The path to public banking is solidifying and further legislation, such as AB310 — to convert the State’s infrastructure rotating fund to a depository bank and amendments to provide funds to pay for public bank viability studies — is set to improve public bank success. “It’s wonderful that it’s lifting off” Nancy reflected. “It’s time to bring public banking to our region’s elected officials and have a larger conversation.”

Join credit unions and local private banks while this movement grows

For a long time, the big misconception of private banking has been that it’s the only game in town. That has never been true. Some of us have already found our local banks and credit unions, whose ratio of deposits to local re-investment are higher than that of commercial banks. Right now, the best way you can support the prospect of a public bank is by opening up an account at your local credit union or bank. It was our local River City Bank that stepped up to make start-up loans available to Valley Clean Energy Alliance and several other Community Choice Aggregation/Energy providers around the state.

A regional public bank to meet the challenges of climate change

A public bank is part of the system adjustment we require to meet the challenges of climate change. Davis, West Sacramento, Winters, and Woodland, along with Yolo County government, will make deposits up to $1.03 billion (estimated) in 2020 -2021. A public bank could make it possible for a lot more people to participate in our economic system and make the investments needed for significant changes, for instance, technologies that generate solar energy in tandem with paving streets.

AB 857 allows for 10 public bank charters. Our community has the leverage – will we use it? Now is the time to make a public bank. Persons/groups looking to support the progress of regional Yolo participation in a public bank can contact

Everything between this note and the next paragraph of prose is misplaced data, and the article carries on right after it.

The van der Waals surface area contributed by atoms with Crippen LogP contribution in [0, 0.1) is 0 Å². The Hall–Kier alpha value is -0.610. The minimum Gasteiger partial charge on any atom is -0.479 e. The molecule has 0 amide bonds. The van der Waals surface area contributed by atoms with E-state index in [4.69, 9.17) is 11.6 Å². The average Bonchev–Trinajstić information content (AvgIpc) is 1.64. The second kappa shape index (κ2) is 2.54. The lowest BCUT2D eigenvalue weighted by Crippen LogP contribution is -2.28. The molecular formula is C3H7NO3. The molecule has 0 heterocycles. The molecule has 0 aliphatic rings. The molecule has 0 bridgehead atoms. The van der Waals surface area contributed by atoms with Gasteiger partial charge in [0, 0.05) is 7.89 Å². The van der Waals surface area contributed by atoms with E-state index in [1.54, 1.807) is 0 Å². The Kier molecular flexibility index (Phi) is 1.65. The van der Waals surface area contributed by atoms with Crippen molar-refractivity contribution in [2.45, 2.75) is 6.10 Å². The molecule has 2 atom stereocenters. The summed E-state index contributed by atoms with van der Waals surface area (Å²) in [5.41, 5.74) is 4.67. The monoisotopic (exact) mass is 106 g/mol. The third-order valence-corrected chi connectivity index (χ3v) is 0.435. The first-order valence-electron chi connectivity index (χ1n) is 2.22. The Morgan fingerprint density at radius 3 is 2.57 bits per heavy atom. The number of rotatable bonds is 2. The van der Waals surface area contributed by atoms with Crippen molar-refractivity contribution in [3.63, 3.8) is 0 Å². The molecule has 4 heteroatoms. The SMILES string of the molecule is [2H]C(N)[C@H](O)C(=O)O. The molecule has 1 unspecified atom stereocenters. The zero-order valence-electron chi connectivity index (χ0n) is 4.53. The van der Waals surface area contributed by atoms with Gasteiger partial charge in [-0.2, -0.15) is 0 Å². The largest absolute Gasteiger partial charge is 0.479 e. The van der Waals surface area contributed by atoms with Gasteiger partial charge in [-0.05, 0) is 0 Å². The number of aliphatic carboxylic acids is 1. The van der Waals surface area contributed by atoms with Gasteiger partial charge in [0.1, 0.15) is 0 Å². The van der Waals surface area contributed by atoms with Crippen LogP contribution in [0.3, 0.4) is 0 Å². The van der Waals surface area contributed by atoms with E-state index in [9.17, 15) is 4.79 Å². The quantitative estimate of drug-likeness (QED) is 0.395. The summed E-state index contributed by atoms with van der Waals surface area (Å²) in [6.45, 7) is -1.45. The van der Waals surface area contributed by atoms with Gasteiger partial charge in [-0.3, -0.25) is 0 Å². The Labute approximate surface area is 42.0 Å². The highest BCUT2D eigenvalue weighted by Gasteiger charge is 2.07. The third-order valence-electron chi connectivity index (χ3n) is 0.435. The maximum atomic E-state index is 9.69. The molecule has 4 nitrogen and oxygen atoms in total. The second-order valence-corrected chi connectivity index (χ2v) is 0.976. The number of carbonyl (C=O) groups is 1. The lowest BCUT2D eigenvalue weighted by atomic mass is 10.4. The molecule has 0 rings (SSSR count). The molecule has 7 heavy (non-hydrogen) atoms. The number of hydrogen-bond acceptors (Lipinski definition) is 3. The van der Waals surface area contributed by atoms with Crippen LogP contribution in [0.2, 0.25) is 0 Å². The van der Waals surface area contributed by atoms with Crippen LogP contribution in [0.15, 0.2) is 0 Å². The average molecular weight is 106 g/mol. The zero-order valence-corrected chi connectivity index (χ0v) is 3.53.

Since working with multinational clients and a solar start-up, Scott Steward has trained sales teams, led start-up company development, and directed public policy strategy to apply people-based solutions. Scott is a proud member of the Yolo Climate Emergency Coalition, which has advanced climate crises mobilization using “just transition” principles that put marginalized communities at the center of policy decision making. Readers may contact Scott at


Screen capture from a publicly available presentation by the California Public Banking Alliance at the California Central Coast Public Banking Webinar held May 31 2020. (See sources.)

Sources and Resources

Bonds 101:

Ellen Brown introduction to public banks:

AB 857 in October of 2019:

California Governance and Finance Committee:

State public banking laws:

Public Bank LA:

Central Coast People for Public Banking:

Divestment article by Felicia Alvarez, Davis Enterprise:

Truthout’s July 2019 article:

Local officials seeking financing flexibility, Davis Enterprise article:

California’s public bank law:

Friends of Public Banking Santa Rosa:

Public Bank East Bay:


Pros to opening up an account in your local credit union or bank:

Solar roadways article: